If you have purchased a new car within the past couple of years, you may or may not have noticed that you probably don’t have a spare tire anymore. While this might seem convenient, or maybe even just cool, many car owners don’t love the fact that our cars no longer have a spare tire. There are more than a few problems caused by having run-flat tires.
How do run-flat tires work?
The construction of the run-flat tire is simple yet innovative. The design is basically created to maintain the shape of the tire in the case that the tire is punctured or otherwise losing air. This means that your single tire acts as both your standard tire as well as your donut in case of an emergency. This is achieved by reinforcing the sidewall of the tires so that they can maintain their shape even without air pressure.
Like a spare tire, you can only drive on a run-flat for a short distance and at low speeds. The only real benefit to them is that you don’t have to swap out your flat tire with the spare tire in the trunk. This is great, as long as you continue to pay for the more expensive run-flat tires every time you need your tires replaced.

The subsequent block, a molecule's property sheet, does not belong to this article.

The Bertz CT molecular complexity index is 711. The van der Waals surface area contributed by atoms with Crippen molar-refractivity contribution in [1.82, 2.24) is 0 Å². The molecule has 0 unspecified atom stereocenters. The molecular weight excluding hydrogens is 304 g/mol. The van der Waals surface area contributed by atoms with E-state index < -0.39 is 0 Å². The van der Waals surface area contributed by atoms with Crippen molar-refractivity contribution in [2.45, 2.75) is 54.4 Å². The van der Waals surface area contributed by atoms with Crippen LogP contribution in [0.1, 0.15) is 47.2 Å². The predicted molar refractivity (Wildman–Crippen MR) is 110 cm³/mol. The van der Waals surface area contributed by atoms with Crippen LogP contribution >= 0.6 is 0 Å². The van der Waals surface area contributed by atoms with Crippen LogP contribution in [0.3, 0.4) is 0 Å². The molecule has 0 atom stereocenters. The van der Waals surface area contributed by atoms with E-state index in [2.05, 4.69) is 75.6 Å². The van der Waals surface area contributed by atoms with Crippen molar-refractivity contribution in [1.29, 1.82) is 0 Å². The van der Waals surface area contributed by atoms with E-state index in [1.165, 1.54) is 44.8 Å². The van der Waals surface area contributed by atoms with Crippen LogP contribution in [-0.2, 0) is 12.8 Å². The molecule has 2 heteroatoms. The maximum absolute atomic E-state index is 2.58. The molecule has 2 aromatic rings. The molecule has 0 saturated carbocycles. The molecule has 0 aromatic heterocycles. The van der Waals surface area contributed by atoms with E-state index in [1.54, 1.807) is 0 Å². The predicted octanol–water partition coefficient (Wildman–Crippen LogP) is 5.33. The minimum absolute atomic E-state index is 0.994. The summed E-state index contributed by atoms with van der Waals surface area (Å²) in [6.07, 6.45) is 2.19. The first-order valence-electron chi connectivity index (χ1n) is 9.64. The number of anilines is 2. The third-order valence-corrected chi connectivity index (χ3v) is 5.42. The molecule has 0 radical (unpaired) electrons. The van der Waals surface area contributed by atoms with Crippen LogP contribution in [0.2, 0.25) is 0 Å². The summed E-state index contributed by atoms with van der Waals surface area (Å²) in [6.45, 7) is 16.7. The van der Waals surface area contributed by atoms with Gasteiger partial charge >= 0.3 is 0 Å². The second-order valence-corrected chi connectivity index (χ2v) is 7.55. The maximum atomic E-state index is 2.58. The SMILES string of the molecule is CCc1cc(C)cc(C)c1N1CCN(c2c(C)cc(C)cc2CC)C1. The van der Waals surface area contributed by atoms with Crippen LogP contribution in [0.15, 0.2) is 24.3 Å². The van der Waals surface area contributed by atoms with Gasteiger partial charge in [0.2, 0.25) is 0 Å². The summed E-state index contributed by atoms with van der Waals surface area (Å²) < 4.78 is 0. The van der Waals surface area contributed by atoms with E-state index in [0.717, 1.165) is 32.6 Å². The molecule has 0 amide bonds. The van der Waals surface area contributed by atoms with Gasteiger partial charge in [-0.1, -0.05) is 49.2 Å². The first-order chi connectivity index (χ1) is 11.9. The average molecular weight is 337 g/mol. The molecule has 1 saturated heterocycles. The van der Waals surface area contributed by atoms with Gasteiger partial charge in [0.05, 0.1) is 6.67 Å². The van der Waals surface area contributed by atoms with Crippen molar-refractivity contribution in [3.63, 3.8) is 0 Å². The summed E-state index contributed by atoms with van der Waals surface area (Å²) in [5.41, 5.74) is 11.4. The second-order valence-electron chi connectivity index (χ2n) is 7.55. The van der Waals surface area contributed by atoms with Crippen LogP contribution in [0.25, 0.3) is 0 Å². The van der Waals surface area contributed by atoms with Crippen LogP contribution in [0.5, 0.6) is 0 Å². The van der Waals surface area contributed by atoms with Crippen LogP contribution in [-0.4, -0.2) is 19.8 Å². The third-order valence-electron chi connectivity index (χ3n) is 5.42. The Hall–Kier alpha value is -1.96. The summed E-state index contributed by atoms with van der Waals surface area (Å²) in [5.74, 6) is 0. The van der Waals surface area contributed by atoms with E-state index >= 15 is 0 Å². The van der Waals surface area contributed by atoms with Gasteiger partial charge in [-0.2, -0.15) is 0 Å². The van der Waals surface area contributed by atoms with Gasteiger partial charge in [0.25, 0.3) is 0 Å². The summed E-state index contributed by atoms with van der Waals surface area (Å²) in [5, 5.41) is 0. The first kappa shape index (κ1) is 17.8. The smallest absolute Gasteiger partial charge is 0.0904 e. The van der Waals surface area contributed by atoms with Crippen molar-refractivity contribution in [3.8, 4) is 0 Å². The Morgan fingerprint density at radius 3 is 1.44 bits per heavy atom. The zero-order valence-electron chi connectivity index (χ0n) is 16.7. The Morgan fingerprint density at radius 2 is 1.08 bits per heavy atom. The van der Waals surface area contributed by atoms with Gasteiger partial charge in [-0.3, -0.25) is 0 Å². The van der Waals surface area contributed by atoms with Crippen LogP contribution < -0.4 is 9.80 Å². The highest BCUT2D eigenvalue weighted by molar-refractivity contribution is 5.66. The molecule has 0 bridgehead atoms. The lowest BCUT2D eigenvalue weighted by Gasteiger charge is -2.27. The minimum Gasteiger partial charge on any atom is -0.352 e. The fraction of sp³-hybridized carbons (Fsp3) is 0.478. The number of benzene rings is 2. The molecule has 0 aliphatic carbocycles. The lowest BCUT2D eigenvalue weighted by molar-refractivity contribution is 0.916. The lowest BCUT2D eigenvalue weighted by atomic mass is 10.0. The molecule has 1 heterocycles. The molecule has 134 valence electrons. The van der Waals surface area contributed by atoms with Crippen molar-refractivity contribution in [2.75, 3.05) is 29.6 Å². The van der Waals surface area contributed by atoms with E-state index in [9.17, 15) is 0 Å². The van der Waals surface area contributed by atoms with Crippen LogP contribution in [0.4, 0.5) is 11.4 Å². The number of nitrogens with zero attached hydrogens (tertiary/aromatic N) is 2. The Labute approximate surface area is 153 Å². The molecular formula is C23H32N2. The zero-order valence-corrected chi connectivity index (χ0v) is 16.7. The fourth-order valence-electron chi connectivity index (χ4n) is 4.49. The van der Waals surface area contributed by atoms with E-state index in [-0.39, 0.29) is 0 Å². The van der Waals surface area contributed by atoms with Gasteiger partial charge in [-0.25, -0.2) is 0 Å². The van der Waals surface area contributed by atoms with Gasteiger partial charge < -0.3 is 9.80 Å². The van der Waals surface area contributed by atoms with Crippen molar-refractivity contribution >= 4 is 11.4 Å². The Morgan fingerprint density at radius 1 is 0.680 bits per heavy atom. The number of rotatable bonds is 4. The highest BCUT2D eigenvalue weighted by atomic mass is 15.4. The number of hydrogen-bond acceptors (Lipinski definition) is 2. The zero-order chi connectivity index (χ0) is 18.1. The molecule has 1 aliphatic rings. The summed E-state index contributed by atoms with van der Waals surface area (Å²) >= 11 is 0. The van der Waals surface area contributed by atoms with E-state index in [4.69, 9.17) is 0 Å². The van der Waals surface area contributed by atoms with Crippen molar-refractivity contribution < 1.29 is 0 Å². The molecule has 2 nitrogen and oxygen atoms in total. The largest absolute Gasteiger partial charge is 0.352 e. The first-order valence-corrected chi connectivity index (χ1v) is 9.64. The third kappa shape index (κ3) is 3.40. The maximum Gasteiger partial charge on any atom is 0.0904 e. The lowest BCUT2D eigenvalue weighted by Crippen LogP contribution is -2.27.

Why are manufacturers ditching spare tires?
Car manufacturers claim that they are reducing weight and space consumption by removing spare tires from cars. While this sounds logical in theory, spare tires don’t necessarily add that much weight to a vehicle. In fact, unless you are driving a race car or performance-oriented car, the additional weight of having a spare tire does very little to affect your car’s driving ability or fuel economy.
Spare tires are also kept in places where you wouldn’t typically store cargo, sometimes even being attached to the underside of the car. On Jeeps and trucks, the spare tire is entirely external, and even part of the iconic design. For cars and SUVs, the spare tire is hidden under the trunk’s floor, not really where you want to put your groceries or gym bag anyways.
But why do they suck?
Run-flat tires are a great idea in theory, but they leave a lot of owners feeling uneasy. While it is cheaper for the car manufacturer to ditch the spare tire, it isn’t as cost-effective for consumers. Because the run-flat tire is dependent on, well, the tire, you have to continue to buy run-flat tires. These are typically more expensive than your average tire, and if you find yourself switching back to a standard tire, you still don’t have a spare tire.
Run-flat tires are a concept that sounds great in theory, but maybe not in execution. If you want to spend the money to continue to get run-flats for the rest of your car’s life, they can be relatively handy. If you’ve ever needed to use one, chances are you didn’t mind the ability to keep driving on a flat tire. These days many drivers have some road-side assistance that would rescue them anyways, and having run-flat tires with no spare can still be a gamble.